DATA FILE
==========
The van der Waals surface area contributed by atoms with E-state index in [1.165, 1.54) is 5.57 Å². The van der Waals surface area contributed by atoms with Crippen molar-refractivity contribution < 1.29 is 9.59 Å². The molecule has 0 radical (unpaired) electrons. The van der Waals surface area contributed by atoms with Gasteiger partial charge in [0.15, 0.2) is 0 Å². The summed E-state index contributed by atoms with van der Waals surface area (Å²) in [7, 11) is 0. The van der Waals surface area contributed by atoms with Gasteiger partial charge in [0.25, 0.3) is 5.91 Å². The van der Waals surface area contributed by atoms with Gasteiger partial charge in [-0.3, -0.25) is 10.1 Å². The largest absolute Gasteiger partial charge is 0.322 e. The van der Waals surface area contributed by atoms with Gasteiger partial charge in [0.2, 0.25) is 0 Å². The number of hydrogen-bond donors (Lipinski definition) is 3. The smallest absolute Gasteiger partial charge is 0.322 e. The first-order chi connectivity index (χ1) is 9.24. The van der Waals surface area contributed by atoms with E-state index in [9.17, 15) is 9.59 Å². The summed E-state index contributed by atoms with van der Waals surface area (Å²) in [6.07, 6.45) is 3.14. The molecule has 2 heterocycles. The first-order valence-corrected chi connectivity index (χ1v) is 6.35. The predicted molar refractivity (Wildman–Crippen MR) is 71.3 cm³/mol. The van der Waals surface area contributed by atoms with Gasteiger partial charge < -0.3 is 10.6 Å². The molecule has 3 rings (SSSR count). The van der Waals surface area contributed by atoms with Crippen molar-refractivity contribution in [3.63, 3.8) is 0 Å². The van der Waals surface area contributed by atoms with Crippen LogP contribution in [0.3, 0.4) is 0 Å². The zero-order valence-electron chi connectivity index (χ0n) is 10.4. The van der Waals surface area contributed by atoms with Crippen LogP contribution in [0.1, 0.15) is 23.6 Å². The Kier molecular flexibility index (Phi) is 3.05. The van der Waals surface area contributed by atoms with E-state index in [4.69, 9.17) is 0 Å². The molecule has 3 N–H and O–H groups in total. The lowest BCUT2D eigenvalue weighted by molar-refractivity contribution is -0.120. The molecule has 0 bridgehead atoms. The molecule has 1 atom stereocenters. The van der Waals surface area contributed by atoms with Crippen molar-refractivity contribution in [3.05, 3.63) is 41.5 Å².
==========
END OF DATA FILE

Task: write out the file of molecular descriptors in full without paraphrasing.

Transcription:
The van der Waals surface area contributed by atoms with E-state index in [1.165, 1.54) is 5.57 Å². The van der Waals surface area contributed by atoms with Crippen molar-refractivity contribution < 1.29 is 9.59 Å². The molecule has 0 radical (unpaired) electrons. The van der Waals surface area contributed by atoms with Gasteiger partial charge in [0.15, 0.2) is 0 Å². The summed E-state index contributed by atoms with van der Waals surface area (Å²) in [7, 11) is 0. The van der Waals surface area contributed by atoms with Gasteiger partial charge in [0.25, 0.3) is 5.91 Å². The van der Waals surface area contributed by atoms with Gasteiger partial charge in [-0.3, -0.25) is 10.1 Å². The largest absolute Gasteiger partial charge is 0.322 e. The van der Waals surface area contributed by atoms with Gasteiger partial charge in [0.2, 0.25) is 0 Å². The number of hydrogen-bond donors (Lipinski definition) is 3. The smallest absolute Gasteiger partial charge is 0.322 e. The first-order chi connectivity index (χ1) is 9.24. The van der Waals surface area contributed by atoms with E-state index in [9.17, 15) is 9.59 Å². The summed E-state index contributed by atoms with van der Waals surface area (Å²) in [6.07, 6.45) is 3.14. The molecule has 2 heterocycles. The first-order valence-corrected chi connectivity index (χ1v) is 6.35. The predicted molar refractivity (Wildman–Crippen MR) is 71.3 cm³/mol. The van der Waals surface area contributed by atoms with Gasteiger partial charge < -0.3 is 10.6 Å². The molecule has 3 rings (SSSR count). The van der Waals surface area contributed by atoms with Crippen molar-refractivity contribution in [3.63, 3.8) is 0 Å². The van der Waals surface area contributed by atoms with Crippen LogP contribution in [0.3, 0.4) is 0 Å². The zero-order valence-electron chi connectivity index (χ0n) is 10.4. The van der Waals surface area contributed by atoms with Crippen LogP contribution in [0.1, 0.15) is 23.6 Å². The Kier molecular flexibility index (Phi) is 3.05. The van der Waals surface area contributed by atoms with E-state index in [4.69, 9.17) is 0 Å². The molecule has 3 N–H and O–H groups in total. The lowest BCUT2D eigenvalue weighted by molar-refractivity contribution is -0.120. The molecule has 0 bridgehead atoms. The molecule has 1 atom stereocenters. The van der Waals surface area contributed by atoms with Crippen molar-refractivity contribution in [3.05, 3.63) is 41.5 Å².